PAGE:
Within the next 48 hours, I will spend time reflecting with about 100 people on the topic of mercy. In his short time as pontiff of the Roman Catholic Church, Pope Francis has electrified the world with his bold statements and writings on many topics and has manifested in his person and actions the love that runs as a theme through all that he proclaims. On December 8th of last year, Francis proclaimed a Jubilee Year of Mercy. The biblical understanding of sabbath stated that every seven years the land should lie fallow (resting the soil from the depletion caused by the crops) and after seven such cycles, the 50th year – jubilee – when people would also rest, “giving back” during which land was to be returned to original owner and captives were to be set free, the underlying intent being to restore right relationships and ensure that everyone had the means to live a productive life.
Although a complicated concept from the Book of Leviticus that bears some study to comprehend, the remains of the practice of jubilee in most cases – far beyond Jewish law – is the sense of restoring right relationships: with God, among people and with the earth. It is in this sense that Pope Francis speaks of Mercy, a concept that has lost a sense of fullness in our time and culture and needs to be restored. Here is a portion of his proclamation:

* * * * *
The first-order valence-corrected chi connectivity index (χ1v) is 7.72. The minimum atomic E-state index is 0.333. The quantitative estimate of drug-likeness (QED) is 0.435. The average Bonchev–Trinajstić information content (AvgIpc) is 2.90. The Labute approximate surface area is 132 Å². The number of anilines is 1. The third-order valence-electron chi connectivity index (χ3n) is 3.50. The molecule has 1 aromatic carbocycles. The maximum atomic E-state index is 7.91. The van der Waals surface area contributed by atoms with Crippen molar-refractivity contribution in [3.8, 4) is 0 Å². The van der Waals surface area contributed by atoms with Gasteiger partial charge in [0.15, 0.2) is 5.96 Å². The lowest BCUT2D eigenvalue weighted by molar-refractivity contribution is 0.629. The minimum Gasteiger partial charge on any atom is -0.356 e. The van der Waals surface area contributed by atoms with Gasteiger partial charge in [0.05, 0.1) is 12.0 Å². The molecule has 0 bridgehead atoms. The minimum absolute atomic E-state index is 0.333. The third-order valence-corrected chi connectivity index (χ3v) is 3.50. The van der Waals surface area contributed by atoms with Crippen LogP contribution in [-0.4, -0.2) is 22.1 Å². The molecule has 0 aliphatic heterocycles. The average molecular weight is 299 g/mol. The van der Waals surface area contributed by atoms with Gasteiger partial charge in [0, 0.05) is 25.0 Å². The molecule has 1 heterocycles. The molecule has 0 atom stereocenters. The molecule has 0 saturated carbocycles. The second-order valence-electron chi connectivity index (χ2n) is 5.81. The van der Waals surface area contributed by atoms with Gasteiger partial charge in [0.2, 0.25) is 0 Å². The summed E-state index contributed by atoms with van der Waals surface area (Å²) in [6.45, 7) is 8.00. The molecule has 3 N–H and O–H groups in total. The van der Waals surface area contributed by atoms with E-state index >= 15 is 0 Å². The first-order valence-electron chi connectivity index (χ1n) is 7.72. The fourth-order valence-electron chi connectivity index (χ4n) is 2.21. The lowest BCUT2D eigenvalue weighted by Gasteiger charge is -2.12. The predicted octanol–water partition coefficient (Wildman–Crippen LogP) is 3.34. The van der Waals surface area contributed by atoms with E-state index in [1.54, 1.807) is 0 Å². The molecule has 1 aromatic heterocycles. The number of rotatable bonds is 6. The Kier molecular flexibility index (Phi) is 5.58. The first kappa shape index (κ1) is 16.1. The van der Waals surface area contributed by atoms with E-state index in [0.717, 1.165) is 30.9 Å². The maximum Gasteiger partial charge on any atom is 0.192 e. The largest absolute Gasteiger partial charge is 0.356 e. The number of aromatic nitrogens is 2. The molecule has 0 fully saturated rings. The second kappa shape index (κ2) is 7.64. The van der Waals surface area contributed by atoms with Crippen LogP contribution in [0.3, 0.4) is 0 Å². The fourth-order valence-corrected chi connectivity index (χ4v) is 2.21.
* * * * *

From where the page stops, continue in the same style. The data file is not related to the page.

We need constantly to contemplate the mystery of mercy. It is a wellspring of joy, serenity and peace. Mercy: the word reveals the very mystery of the Most Holy Trinity. Mercy: the ultimate and supreme act by which God comes to meet us. Mercy: the fundamental law that dwells in the heart of every person who looks sincerely into the eyes of his brothers and sisters on the path of life. Mercy: the bridge that connects God and humans, opening our hearts to the hope of being loved forever despite our sinfulness.
We are at the halfway point in this jubilee year, past time to begin interiorizing the words – the deeds – contained in the above paragraph. One small act of compassion would be a good start (or conscious continuation) for our “mission of mercy” – something we would do or say to someone in need, even perhaps if that someone were ourselves.